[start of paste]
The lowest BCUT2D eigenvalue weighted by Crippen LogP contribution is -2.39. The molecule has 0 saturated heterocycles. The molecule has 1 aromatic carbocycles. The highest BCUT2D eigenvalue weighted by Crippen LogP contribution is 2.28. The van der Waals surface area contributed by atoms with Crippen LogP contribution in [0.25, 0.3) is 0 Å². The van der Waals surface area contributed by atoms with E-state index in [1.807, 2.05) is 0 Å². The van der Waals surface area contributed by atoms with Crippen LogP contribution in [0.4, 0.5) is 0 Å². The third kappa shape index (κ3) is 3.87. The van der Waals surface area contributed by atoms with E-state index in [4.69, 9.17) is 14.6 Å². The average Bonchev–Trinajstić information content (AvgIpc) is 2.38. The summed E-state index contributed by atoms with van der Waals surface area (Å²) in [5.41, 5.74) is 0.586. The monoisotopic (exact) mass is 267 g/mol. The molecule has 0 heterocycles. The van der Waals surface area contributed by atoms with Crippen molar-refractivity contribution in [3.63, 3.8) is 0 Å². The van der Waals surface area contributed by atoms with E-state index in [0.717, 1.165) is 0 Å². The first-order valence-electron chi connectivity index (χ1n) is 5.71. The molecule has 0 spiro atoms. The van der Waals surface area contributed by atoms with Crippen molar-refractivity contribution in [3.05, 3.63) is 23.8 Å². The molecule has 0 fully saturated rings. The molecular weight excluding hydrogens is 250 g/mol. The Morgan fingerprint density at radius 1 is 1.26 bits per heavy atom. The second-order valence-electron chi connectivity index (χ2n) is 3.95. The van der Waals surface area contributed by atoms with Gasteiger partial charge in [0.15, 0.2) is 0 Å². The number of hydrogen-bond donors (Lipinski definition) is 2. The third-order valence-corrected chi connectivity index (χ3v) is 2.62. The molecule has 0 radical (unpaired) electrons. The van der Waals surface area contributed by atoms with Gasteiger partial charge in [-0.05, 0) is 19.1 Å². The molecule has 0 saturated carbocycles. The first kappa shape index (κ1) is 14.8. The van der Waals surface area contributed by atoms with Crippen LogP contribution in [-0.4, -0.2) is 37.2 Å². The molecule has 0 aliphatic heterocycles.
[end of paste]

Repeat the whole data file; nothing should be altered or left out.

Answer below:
The lowest BCUT2D eigenvalue weighted by Crippen LogP contribution is -2.39. The molecule has 0 saturated heterocycles. The molecule has 1 aromatic carbocycles. The highest BCUT2D eigenvalue weighted by Crippen LogP contribution is 2.28. The van der Waals surface area contributed by atoms with Crippen LogP contribution in [0.25, 0.3) is 0 Å². The van der Waals surface area contributed by atoms with E-state index in [1.807, 2.05) is 0 Å². The van der Waals surface area contributed by atoms with Crippen LogP contribution in [0.4, 0.5) is 0 Å². The third kappa shape index (κ3) is 3.87. The van der Waals surface area contributed by atoms with E-state index in [4.69, 9.17) is 14.6 Å². The average Bonchev–Trinajstić information content (AvgIpc) is 2.38. The summed E-state index contributed by atoms with van der Waals surface area (Å²) in [5.41, 5.74) is 0.586. The monoisotopic (exact) mass is 267 g/mol. The molecule has 0 heterocycles. The van der Waals surface area contributed by atoms with Crippen molar-refractivity contribution in [3.63, 3.8) is 0 Å². The van der Waals surface area contributed by atoms with E-state index in [0.717, 1.165) is 0 Å². The first-order valence-electron chi connectivity index (χ1n) is 5.71. The molecule has 0 spiro atoms. The van der Waals surface area contributed by atoms with Crippen molar-refractivity contribution in [3.05, 3.63) is 23.8 Å². The molecule has 0 fully saturated rings. The molecular weight excluding hydrogens is 250 g/mol. The Morgan fingerprint density at radius 1 is 1.26 bits per heavy atom. The second-order valence-electron chi connectivity index (χ2n) is 3.95. The van der Waals surface area contributed by atoms with Gasteiger partial charge in [0.15, 0.2) is 0 Å². The number of hydrogen-bond donors (Lipinski definition) is 2. The third-order valence-corrected chi connectivity index (χ3v) is 2.62. The molecule has 0 radical (unpaired) electrons. The van der Waals surface area contributed by atoms with Gasteiger partial charge in [-0.05, 0) is 19.1 Å². The molecule has 0 saturated carbocycles. The first kappa shape index (κ1) is 14.8. The van der Waals surface area contributed by atoms with Crippen LogP contribution in [-0.4, -0.2) is 37.2 Å². The molecule has 0 aliphatic heterocycles.